Commitments

Digital Farming: Enabling Farmers to Protect our Planet through Digital Solutions

What is Digital Farming?

  • Arable land can vary considerably, even within one and the same parcel of land, depending on the topography, soil type, water levels, and nutrients flowing to plants – all of which have repercussions for their biomass. Digital Farming will in the future be able to deliver hyper-local and field-specific information in order to spark quick and intelligent action on the field.
     
  • Digital Farming is the evolution of agriculture into a digitalized industry – local, data-driven insights can improve on-farm decision-making and execution, helping farmers to predict what is coming around the corner and to act upon it more effectively.
     
  • Decision-making will become sharper, smarter, and simpler - by combining the power of a farmer’s instinct with cutting-edge technologies such as: satellite imagery, variable application algorithms, high-tech sensors, mobile applications, or GPS a farmer can make best-informed choices.
     
  • Using Digital Farming technologies, farmers can optimize their business management – save time, lower costs, increase yields, and use the planet’s resources more efficiently and sustainably.
     
  • Digitalization can give farmers timely field-level information for: selecting the right varieties accurate fertilizer or crop protection dose rates, determining the ideal time for crop protection measures and recognizing plant stress factors at an early stage.
     
  • Digital technologies open up entirely new opportunities not only in industrialized nations but also bring highly specialized expertise to the world’s poorest countries.
     

What is the role of Bayer?

  • In its Digital Farming approach, Bayer aims to provide practice-relevant and usable decision making tools which can: make risk management of the farm a much easier task, and help to improve profitability in a sustainable manner. By identifying the perfect timing and quantity of each product application for each field, products can be personalized for every farmer.
     
  • Growth stage models and infrared images will be able to indicate areas of a field suffering stress factors – even before the human eye. This, and other integrated data will help create actionable recommendations to enable increased yields while also considering the environmental footprint.
     
  • Bayer prides itself on innovative and forward-looking technologies, no different when exploring the future of precision agriculture: Digital Farming. Together with research institutes and the agri-value chain research is being done in areas such as ecosystem and crop simulation and soil mapping.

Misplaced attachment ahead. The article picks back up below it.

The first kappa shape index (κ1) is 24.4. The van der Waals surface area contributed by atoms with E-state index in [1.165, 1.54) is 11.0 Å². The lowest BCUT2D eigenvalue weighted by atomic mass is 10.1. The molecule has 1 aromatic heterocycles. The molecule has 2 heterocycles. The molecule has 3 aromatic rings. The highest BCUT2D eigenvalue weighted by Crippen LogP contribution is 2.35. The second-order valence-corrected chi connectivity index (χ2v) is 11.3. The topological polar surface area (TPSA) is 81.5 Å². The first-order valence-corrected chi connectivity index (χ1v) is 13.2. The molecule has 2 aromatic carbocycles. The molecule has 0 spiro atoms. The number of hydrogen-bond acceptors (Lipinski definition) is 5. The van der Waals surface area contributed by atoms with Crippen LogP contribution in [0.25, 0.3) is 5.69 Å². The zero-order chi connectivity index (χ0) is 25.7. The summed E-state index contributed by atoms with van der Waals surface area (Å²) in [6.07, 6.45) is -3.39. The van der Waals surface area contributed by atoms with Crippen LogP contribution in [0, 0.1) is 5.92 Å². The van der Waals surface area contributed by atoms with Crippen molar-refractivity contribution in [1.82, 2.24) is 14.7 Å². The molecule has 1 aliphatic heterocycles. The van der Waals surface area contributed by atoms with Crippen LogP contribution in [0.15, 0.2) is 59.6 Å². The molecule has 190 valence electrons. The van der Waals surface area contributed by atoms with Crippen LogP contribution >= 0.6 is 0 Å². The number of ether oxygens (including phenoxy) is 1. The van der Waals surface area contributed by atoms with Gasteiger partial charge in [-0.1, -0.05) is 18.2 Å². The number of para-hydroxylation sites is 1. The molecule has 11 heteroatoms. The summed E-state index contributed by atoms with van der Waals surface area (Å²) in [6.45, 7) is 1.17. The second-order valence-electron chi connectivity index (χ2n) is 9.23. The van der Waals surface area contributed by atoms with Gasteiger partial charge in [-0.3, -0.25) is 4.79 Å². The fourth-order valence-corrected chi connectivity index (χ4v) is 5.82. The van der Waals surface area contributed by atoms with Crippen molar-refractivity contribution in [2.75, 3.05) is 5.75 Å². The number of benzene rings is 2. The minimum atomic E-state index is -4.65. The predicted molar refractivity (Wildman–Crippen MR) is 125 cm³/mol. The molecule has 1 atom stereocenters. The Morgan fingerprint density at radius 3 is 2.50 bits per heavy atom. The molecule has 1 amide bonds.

• The approach Bayer has chosen to take is one of collaboration. Bayer aims to focus on its core competencies – crop protection and seeds – and to partner with experts in fields such as climate modeling, soil mapping and farm machinery, to deliver its customer the best possible digital solution.
     
  • In the near future, real-time analysis will help farmers identify pests, diseases, and weeds down to the square meter. Currently, Bayer is beta testing hyper-localized decision support tools in order to optimize the application of our crop protection products, in a number of key markets around the world.
     

Data in Digital Farming

  • Data is gaining an every greater importance in agriculture. Its advantages can unlock great potentials for farmers as well as enable new business models for the industry. Data policies, practices, and engagements with farmers should be carried out in an open and transparent manner and consistent with agreed upon terms. Bayer has developed a set of principles which we are committed to globally in regards to data use in digital farming.

    To read more please download our Principles for the Use of Agricultural Data


What are the key benefits of Bayer’s Digital Farming activities?

  • Greater outcome with less input: Per square meter farmers may be able to optimize crop protection use, while at the same time enhancing yield potentials with the same amount of water.
     
  • Logistical optimization: Farmers will be able to plan their job steps more accurately – logistical optimization and trip efficiency will result in less CO2 emissions as well as less soil compaction.
     
  • Simplifying documentation: Compliance with regulations and documentation of activities will be made simpler, more accurate, and more traceable.
     
  • Protecting the environment: Water bodies as well as non-target areas will be better protected through intelligent compliance with regulatory requirements within Digital Farming recommendations.
     
  • Increased knowledge through collaboration: Partnerships with research institutions are working towards great strides in ecosystem and crop simulation modeling as well as soil mapping.
     
  • Digital technology for risk mitigation: Predictability in agronomic activities can help manage volatility like: weather, soil quality, or pest pressure, at the same time reducing the risk of adverse environmental impacts.
     
  • Improved quality of crops: Modeling for diseases and precisely treating in advance. E.g. knowing exactly when and where to apply a fungicide will help reduce or eliminate mycotoxins, such as mold, from growing on harvested crops.